One-fifth of a medium avocado or about one ounce is 55 calories.

Fuerte avocados have about half the fat of Haas avocados.

Most of the fat in any avocado is the healthy mono-unsaturated kind.

Avocados quickly become over ripe. Choose slightly unripe ones at the store, and let them ripen at home.

Buy dark green, hard avocados which feel heavy for their size. Never buy avocados which have soft spots or that rattle when you shake them. Avocados will brown slightly and become slightly soft to thumb pressure as they ripen.
To quickly ripen very hard avocados, place fruit in a plain brown paper bag with an apple or banana and store at room temperature until ready to eat.

Keep unripened avocados at room temperature. Keep ripe ones in the refrigerator where they can last as long as 10 days.

To store cut avocados, sprinkle fruit with lemon or lime juice or white vinegar and place in an air-tight covered container in the refrigerator. Eat within a day or two.

Never cook avocados, as they will turn bitter. Eat them raw or add them to a cooked dish after the dish is taken off the heat.

If refrigerated guacamole turns brown during storage, discard the brown top layer.

To cut an avocado, remove the flesh by cutting the fruit in half lengthwise, twist it open. The pit will easily come out of one side, then you can slide the tip of a spoon gently underneath the pit and lift it out of the other side.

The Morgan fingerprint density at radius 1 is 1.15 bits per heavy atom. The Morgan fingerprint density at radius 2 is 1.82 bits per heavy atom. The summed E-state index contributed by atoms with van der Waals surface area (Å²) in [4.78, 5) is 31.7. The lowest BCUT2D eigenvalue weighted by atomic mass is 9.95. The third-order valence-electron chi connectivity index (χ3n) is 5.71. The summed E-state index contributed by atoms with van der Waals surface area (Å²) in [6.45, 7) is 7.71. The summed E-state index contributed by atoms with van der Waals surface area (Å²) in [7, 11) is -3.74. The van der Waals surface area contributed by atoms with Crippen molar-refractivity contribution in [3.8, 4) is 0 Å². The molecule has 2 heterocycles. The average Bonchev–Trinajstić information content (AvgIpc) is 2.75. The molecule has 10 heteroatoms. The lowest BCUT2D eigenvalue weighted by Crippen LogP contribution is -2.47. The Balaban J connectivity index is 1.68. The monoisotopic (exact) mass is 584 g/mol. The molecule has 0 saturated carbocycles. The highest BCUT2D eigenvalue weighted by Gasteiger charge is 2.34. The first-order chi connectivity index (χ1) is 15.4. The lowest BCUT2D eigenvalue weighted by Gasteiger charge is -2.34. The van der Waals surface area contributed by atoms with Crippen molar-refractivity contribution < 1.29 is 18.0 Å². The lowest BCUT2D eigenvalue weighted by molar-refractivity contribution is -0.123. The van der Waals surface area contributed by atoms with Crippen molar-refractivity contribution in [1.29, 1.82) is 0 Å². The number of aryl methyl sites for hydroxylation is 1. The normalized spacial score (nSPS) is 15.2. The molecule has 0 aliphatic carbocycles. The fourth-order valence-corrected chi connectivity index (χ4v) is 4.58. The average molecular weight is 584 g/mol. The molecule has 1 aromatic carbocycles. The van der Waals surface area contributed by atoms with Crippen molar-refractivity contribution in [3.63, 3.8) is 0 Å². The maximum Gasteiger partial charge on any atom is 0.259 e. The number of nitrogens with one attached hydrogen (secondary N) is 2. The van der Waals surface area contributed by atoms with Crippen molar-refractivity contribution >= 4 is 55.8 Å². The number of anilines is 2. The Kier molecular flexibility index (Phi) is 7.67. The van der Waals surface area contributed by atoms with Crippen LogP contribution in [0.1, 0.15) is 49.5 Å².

To mash an avocado, remove the flesh from the skin and place it in a bowl. For a silky-smooth consistency, mash with an old-fashioned potato ricer. For a coarser texture, mash with a fork or pastry cutter

Replace butter with avocado spread, or use avocado dip and raw vegetables to replace your chips and ranch dressing. A tablespoon of butter has 24 grams of fat, compared to 5 grams of fat in a tablespoon of avocado.

Use slices of avocados for a mixed vegetable salad, or add them to tomato, corn and chile pepper soup.

Squirt an avocado half with lime juice and a sprinkling of salt for an appetizer.

Top orange slices and thinly sliced sweet onions with diced avocado.

Combine avocados with hearts of palm and endive for a salad.

Combine mashed avocado with vegan mayonnaise to make a dressing for potato salad.

Brazilians add avocados to ice cream

Filipinos puree avocados with sugar and milk for a dessert drink.

Latin Americans wrap avocados up and give them as wedding gifts.

Avocados are used not only in salads and the ever popular guacamole, but also in breads, desserts, main dishes and non-culinary creams for facials and body massages.

Both green and dried avocado leaves can be used for wrapping tamales, or seasoning for barbecues and stews. Dried leaves will keep for several months on a tightly-closed container.
For an attractive appetizer, fan out avocado slices alternately with grapefruit sections and a garnish of fresh tarragon leaves.

See my blog for September, 23, 2006 for a Vegan Key Lime Mousse recipe which uses avocados.

Sources:

Brilliant Food Tips and Cooking Tips, by David Joachim, published by Rodale